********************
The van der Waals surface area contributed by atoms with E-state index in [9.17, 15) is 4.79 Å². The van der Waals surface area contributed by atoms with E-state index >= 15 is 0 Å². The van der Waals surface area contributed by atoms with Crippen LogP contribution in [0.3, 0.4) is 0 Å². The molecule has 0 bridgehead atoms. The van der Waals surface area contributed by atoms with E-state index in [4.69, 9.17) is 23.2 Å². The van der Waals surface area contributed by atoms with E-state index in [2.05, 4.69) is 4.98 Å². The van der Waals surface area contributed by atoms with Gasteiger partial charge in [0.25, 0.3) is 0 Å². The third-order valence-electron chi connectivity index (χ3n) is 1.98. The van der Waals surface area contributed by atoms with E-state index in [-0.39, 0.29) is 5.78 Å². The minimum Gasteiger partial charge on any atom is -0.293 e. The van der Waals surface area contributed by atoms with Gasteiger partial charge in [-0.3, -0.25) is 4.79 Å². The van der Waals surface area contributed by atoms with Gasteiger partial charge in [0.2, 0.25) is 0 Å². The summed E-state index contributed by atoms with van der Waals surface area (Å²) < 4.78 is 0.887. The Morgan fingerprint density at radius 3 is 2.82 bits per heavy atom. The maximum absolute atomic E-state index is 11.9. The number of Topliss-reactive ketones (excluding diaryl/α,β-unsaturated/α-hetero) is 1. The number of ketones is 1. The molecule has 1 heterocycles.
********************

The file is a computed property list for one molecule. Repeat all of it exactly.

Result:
The van der Waals surface area contributed by atoms with E-state index in [9.17, 15) is 4.79 Å². The van der Waals surface area contributed by atoms with E-state index >= 15 is 0 Å². The van der Waals surface area contributed by atoms with Crippen LogP contribution in [0.3, 0.4) is 0 Å². The molecule has 0 bridgehead atoms. The van der Waals surface area contributed by atoms with E-state index in [4.69, 9.17) is 23.2 Å². The van der Waals surface area contributed by atoms with E-state index in [2.05, 4.69) is 4.98 Å². The van der Waals surface area contributed by atoms with Gasteiger partial charge in [0.25, 0.3) is 0 Å². The third-order valence-electron chi connectivity index (χ3n) is 1.98. The van der Waals surface area contributed by atoms with E-state index in [-0.39, 0.29) is 5.78 Å². The minimum Gasteiger partial charge on any atom is -0.293 e. The van der Waals surface area contributed by atoms with Gasteiger partial charge in [-0.3, -0.25) is 4.79 Å². The van der Waals surface area contributed by atoms with Gasteiger partial charge in [0.2, 0.25) is 0 Å². The summed E-state index contributed by atoms with van der Waals surface area (Å²) < 4.78 is 0.887. The Morgan fingerprint density at radius 3 is 2.82 bits per heavy atom. The maximum absolute atomic E-state index is 11.9. The number of Topliss-reactive ketones (excluding diaryl/α,β-unsaturated/α-hetero) is 1. The number of ketones is 1. The molecule has 1 heterocycles.